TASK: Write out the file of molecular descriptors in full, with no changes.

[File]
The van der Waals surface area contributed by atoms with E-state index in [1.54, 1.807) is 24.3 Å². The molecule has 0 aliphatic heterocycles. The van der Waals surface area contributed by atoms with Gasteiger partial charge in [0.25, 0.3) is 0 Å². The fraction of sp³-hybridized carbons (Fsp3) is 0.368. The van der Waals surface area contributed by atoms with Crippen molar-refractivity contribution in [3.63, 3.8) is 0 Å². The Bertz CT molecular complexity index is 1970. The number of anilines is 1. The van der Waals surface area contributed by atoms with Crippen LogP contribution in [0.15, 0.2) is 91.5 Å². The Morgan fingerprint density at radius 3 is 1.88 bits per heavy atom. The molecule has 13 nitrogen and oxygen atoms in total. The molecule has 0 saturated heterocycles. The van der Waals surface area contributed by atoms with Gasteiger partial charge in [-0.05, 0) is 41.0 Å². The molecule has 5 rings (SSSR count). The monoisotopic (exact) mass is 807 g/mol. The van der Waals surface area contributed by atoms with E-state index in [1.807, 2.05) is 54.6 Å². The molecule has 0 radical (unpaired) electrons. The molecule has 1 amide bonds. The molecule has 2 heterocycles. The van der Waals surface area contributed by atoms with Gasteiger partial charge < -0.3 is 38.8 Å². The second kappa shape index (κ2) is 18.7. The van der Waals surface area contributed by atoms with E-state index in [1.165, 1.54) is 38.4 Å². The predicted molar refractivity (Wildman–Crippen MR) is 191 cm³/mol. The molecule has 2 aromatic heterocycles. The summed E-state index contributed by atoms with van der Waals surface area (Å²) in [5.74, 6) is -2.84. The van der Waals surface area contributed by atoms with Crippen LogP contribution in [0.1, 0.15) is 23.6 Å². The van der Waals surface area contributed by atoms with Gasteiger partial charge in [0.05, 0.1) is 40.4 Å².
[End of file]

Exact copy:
The van der Waals surface area contributed by atoms with E-state index in [1.54, 1.807) is 24.3 Å². The molecule has 0 aliphatic heterocycles. The van der Waals surface area contributed by atoms with Gasteiger partial charge in [0.25, 0.3) is 0 Å². The fraction of sp³-hybridized carbons (Fsp3) is 0.368. The van der Waals surface area contributed by atoms with Crippen molar-refractivity contribution in [3.63, 3.8) is 0 Å². The Bertz CT molecular complexity index is 1970. The number of anilines is 1. The van der Waals surface area contributed by atoms with Crippen LogP contribution in [0.15, 0.2) is 91.5 Å². The Morgan fingerprint density at radius 3 is 1.88 bits per heavy atom. The molecule has 13 nitrogen and oxygen atoms in total. The molecule has 0 saturated heterocycles. The van der Waals surface area contributed by atoms with Gasteiger partial charge in [-0.05, 0) is 41.0 Å². The molecule has 5 rings (SSSR count). The monoisotopic (exact) mass is 807 g/mol. The van der Waals surface area contributed by atoms with E-state index in [1.807, 2.05) is 54.6 Å². The molecule has 0 radical (unpaired) electrons. The molecule has 1 amide bonds. The molecule has 2 heterocycles. The van der Waals surface area contributed by atoms with Gasteiger partial charge < -0.3 is 38.8 Å². The second kappa shape index (κ2) is 18.7. The van der Waals surface area contributed by atoms with E-state index in [1.165, 1.54) is 38.4 Å². The predicted molar refractivity (Wildman–Crippen MR) is 191 cm³/mol. The molecule has 2 aromatic heterocycles. The summed E-state index contributed by atoms with van der Waals surface area (Å²) in [5.74, 6) is -2.84. The van der Waals surface area contributed by atoms with Crippen LogP contribution in [0.1, 0.15) is 23.6 Å². The van der Waals surface area contributed by atoms with Gasteiger partial charge in [0.05, 0.1) is 40.4 Å².